I dream of getting married and having it last forever. But how can it not be scary when I have friends whose marriages are on the rocks, or ending, and who are facing the situation as one would any break-up. I mean, what else are they supposed to do? I’m just still unmarried, probably quite naive, and romantic to a fault, so I can’t exactly comprehend. I expect such a tragedy to be faced with the distress of someone who believes this person is their other half, that they can’t live without them, that “this life would kill them if they didn’t have _____.” I find myself surprised that people are able to still breathe and exist despite something so harrowing occurring in their lives. I say all this with utmost non-judgement, as I have literally NO way of placing myself in anyone else’s shoes, much less in a marital situation.
I think it’s movies and song lyrics that have me convinced that marriage ending is as bad as death. I’m sure some people face divorce this way; but is that a good thing? I don’t think so. Is it proof of true love to not be capable of disentangling one’s life from the life of one’s spouse or partner? I don’t think so.
I have friends, who I adore and respect, attributing marital problems and infidelity to things like their wife’s body not recovering quickly or well from childbirth and things not being quite the same after that, the two of them starting to view one another differently within in their spousal roles, so on and so forth. Retold events that, while I totally remain non-judging and loving in my role as a listening friend, I can’t help but be terrified by. I can’t help but hear it and think to myself, Oh dear God this could happen with my own future husband…I don’t know if I could face such uncertainty…
I don’t know if I could face such uncertainty.
I just said that. But how could that be? Isn’t all of life uncertain? I can stomach my distaste for codependence and “I can’t breathe or live without you” love, but I can’t stomach fear of uncertainty. LIFE IS UNCERTAIN! That, too, scares the bejeezus out of me. It does. Uncertainty, unpredictability, risk…my great foe. Aha, I’ve finally unlocked the mystery…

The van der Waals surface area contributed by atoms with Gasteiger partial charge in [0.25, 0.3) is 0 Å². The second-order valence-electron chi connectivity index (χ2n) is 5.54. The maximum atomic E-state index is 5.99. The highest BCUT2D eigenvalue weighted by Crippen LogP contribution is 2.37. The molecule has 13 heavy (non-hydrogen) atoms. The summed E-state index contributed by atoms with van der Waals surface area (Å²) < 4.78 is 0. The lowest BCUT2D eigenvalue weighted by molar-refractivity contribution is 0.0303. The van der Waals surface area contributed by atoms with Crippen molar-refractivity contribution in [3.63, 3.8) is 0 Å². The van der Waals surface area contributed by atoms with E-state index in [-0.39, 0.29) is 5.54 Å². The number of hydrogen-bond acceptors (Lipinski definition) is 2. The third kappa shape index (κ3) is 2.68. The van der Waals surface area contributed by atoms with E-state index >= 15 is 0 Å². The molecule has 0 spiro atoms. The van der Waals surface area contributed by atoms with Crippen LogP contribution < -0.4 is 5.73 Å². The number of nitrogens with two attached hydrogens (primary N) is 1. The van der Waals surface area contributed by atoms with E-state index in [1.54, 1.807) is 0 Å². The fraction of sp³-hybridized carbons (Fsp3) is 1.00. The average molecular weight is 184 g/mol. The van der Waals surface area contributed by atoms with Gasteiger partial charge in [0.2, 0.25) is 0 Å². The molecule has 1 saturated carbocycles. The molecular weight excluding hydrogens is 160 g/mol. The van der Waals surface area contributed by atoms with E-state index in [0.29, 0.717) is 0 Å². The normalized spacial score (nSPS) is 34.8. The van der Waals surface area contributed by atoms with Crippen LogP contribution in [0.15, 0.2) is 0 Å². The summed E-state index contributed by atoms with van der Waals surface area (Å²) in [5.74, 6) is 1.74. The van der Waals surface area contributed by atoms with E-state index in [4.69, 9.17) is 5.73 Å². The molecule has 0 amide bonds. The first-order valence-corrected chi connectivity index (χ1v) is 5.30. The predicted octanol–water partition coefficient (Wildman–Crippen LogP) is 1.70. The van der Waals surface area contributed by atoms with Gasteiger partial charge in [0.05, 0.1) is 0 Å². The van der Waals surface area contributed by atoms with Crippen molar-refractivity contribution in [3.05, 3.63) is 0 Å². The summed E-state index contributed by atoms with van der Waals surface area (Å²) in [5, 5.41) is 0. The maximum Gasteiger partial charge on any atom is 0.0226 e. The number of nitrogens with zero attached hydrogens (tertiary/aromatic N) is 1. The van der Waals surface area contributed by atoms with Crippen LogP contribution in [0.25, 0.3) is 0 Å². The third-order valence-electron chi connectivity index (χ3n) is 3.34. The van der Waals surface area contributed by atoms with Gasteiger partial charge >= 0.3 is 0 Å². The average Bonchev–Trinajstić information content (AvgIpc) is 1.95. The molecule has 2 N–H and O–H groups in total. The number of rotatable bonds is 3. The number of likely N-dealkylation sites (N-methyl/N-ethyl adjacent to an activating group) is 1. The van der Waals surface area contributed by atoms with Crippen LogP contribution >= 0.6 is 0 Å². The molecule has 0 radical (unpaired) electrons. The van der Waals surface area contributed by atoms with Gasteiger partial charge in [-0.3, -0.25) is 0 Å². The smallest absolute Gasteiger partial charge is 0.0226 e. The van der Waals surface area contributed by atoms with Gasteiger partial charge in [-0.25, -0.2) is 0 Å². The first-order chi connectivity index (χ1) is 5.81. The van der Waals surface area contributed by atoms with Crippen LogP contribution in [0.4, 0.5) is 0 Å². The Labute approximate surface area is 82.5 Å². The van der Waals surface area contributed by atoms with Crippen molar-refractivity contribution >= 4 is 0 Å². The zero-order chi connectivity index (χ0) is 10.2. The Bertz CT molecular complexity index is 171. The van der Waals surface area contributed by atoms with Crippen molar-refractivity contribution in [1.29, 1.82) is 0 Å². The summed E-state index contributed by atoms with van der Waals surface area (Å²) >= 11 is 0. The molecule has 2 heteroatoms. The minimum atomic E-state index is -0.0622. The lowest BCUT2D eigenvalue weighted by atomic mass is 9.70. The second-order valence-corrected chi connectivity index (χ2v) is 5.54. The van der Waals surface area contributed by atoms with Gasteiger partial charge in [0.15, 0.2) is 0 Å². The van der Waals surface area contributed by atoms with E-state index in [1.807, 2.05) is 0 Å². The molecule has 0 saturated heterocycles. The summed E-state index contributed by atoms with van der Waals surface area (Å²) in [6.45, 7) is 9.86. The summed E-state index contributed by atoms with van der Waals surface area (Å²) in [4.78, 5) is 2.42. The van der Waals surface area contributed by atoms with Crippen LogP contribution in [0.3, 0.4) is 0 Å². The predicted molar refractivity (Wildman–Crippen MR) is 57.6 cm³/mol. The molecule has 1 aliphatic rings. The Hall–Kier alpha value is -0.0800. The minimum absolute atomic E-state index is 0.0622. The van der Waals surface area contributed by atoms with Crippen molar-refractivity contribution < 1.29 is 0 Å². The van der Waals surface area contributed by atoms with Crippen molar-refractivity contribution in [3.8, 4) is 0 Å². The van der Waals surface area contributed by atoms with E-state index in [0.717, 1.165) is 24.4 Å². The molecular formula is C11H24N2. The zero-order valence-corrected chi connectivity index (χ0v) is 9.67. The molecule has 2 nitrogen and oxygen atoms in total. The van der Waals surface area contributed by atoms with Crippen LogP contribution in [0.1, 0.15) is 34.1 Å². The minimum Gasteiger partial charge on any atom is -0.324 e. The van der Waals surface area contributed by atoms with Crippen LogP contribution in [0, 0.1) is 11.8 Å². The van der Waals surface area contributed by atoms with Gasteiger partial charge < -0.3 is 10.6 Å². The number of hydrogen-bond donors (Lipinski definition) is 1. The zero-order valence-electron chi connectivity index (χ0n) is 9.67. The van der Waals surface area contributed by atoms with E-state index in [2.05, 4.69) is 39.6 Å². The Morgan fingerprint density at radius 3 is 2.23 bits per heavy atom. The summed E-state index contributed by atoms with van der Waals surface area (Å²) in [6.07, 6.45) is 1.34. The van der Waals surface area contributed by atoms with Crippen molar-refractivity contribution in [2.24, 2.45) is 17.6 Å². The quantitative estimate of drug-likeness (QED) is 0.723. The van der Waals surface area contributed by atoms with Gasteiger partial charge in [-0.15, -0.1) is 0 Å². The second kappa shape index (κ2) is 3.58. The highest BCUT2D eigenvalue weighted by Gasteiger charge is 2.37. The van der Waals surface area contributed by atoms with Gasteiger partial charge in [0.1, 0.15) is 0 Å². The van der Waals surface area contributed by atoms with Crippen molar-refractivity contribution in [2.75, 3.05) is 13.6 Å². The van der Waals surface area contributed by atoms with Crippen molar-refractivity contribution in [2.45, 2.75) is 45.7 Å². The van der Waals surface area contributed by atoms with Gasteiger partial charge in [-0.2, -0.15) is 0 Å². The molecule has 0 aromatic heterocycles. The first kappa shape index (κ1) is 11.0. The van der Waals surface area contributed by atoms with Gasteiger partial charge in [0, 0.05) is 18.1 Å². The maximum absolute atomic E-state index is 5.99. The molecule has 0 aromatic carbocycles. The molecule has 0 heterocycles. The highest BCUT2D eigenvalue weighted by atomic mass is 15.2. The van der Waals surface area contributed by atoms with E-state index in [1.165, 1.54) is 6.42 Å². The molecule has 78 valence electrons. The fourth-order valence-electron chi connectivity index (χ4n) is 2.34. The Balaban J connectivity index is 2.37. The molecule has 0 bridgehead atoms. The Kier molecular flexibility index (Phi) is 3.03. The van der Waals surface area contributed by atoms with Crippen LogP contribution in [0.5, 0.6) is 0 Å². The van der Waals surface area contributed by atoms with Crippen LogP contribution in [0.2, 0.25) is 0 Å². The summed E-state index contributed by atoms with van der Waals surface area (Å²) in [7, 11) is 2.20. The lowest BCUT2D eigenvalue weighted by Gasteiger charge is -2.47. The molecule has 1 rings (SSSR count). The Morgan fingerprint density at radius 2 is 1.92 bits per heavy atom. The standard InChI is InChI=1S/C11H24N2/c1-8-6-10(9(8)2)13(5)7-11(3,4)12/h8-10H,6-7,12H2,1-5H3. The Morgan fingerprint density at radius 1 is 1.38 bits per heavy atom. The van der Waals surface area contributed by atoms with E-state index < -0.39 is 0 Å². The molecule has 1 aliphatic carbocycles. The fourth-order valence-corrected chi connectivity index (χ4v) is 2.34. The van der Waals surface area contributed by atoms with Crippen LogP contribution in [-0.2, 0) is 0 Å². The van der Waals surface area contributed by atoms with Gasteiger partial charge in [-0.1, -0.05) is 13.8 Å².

Uncertainty is my kryptonite.
But I want marriage, I want to fall in love, I want adventure and surprise and intrigue in my life. I want to love with all my heart. I just never want to be so reliant on a love that, if God forbid it ended, I weren’t left a whole person. Devastated, yes, but whole. Standing on two feet. Able to see through the clouds. I think being rooted in one’s own identity and only feeling reliant on one’s own Self love to “make it through” is the ultimate protection, an ultimate achievement of Self. I by no means mean protection in the sense of entering a marriage halfheartedly with one’s guard up; no, not at all. I mean as an act of Self preservation in life. Because, ultimately, we don’t have control over what happens. We have some control in our lives but the rest just happens, and it is our responsibility to make ourselves into the most stable, secure, cared for beings we can.
Uncertainty is my kryptonite. But it won’t always be. Of that I am certain. In my quest to become my most stable, secured, cared for Self, my discomfort with uncertainty will have to be faced. Conquered. It will have to be faced and conquered before I enter a serious relationship. In the meantime, fortifying that relationship with myself is what I have been doing and is what I will continue to do.
It’s a relief to get this all worked out, and perhaps you’ve even identified a kryptonite of your own in the process of reading this. I know that I will continue to turn up the volume of my country radio, sing along, and now bask in the clarity of my feelings and reactions towards certain lyrics.
Ironically, just before publishing this essay, I came across a Huff Post piece that moved me to tears. A love so pure and strong, the friendship that bred such a love, a husband’s photo essay of his wife’s battle with breast cancer.
Life is uncertain. It is uncertain as hell. But it can be so damn beautiful if we step away from fear. Uncertainty will be there, always; it will be looming in the corner, or overhead if we let it, and it could gobble us up whole if we let it do that, too.
Have faith. Faith is uncertainty’s kryptonite.
Have faith that life is beautiful and that it will continue to be beautiful. Have faith that life will be quirky and hilarious and terrifying and uncertain. Accept the uncertainty and douse it with faith. Have faith that, no matter who may come and go in your life, you will always love yourself enough to make it through.
“Faith is the bird that feels the light when the dawn is still dark.”